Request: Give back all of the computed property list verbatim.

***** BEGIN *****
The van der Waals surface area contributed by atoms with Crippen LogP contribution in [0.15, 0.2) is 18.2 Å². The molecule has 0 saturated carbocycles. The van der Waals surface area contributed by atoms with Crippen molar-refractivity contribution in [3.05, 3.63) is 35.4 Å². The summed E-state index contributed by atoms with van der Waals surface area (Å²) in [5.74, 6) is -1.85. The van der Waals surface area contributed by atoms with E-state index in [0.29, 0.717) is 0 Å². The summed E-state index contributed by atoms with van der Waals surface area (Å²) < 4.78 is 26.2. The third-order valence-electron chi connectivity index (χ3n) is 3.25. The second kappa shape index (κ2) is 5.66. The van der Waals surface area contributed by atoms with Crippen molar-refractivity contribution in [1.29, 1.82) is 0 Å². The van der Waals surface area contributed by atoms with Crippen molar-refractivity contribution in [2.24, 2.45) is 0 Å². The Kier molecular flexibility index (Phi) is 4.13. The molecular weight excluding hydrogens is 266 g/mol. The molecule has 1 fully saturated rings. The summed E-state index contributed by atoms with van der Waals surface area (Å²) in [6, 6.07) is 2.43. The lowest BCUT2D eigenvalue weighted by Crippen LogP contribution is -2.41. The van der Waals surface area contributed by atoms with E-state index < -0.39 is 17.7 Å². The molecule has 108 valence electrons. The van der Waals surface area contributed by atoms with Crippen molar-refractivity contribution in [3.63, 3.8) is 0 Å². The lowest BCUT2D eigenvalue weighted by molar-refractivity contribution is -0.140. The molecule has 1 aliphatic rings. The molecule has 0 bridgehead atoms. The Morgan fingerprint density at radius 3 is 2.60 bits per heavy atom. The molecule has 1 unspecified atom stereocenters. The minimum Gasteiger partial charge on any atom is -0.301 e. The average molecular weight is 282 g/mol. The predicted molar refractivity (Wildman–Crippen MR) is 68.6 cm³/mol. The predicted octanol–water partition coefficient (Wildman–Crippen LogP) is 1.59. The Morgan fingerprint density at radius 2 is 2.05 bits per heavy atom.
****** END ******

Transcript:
The van der Waals surface area contributed by atoms with Crippen LogP contribution in [0.15, 0.2) is 18.2 Å². The molecule has 0 saturated carbocycles. The van der Waals surface area contributed by atoms with Crippen molar-refractivity contribution in [3.05, 3.63) is 35.4 Å². The summed E-state index contributed by atoms with van der Waals surface area (Å²) in [5.74, 6) is -1.85. The van der Waals surface area contributed by atoms with E-state index in [0.29, 0.717) is 0 Å². The summed E-state index contributed by atoms with van der Waals surface area (Å²) < 4.78 is 26.2. The third-order valence-electron chi connectivity index (χ3n) is 3.25. The second kappa shape index (κ2) is 5.66. The van der Waals surface area contributed by atoms with Crippen molar-refractivity contribution in [1.29, 1.82) is 0 Å². The van der Waals surface area contributed by atoms with Crippen molar-refractivity contribution in [2.24, 2.45) is 0 Å². The Kier molecular flexibility index (Phi) is 4.13. The molecular weight excluding hydrogens is 266 g/mol. The molecule has 1 fully saturated rings. The summed E-state index contributed by atoms with van der Waals surface area (Å²) in [6, 6.07) is 2.43. The lowest BCUT2D eigenvalue weighted by Crippen LogP contribution is -2.41. The van der Waals surface area contributed by atoms with E-state index < -0.39 is 17.7 Å². The molecule has 108 valence electrons. The van der Waals surface area contributed by atoms with Crippen molar-refractivity contribution in [3.63, 3.8) is 0 Å². The lowest BCUT2D eigenvalue weighted by molar-refractivity contribution is -0.140. The molecule has 1 aliphatic rings. The molecule has 0 bridgehead atoms. The Morgan fingerprint density at radius 3 is 2.60 bits per heavy atom. The molecule has 1 unspecified atom stereocenters. The minimum Gasteiger partial charge on any atom is -0.301 e. The average molecular weight is 282 g/mol. The predicted molar refractivity (Wildman–Crippen MR) is 68.6 cm³/mol. The predicted octanol–water partition coefficient (Wildman–Crippen LogP) is 1.59. The Morgan fingerprint density at radius 2 is 2.05 bits per heavy atom.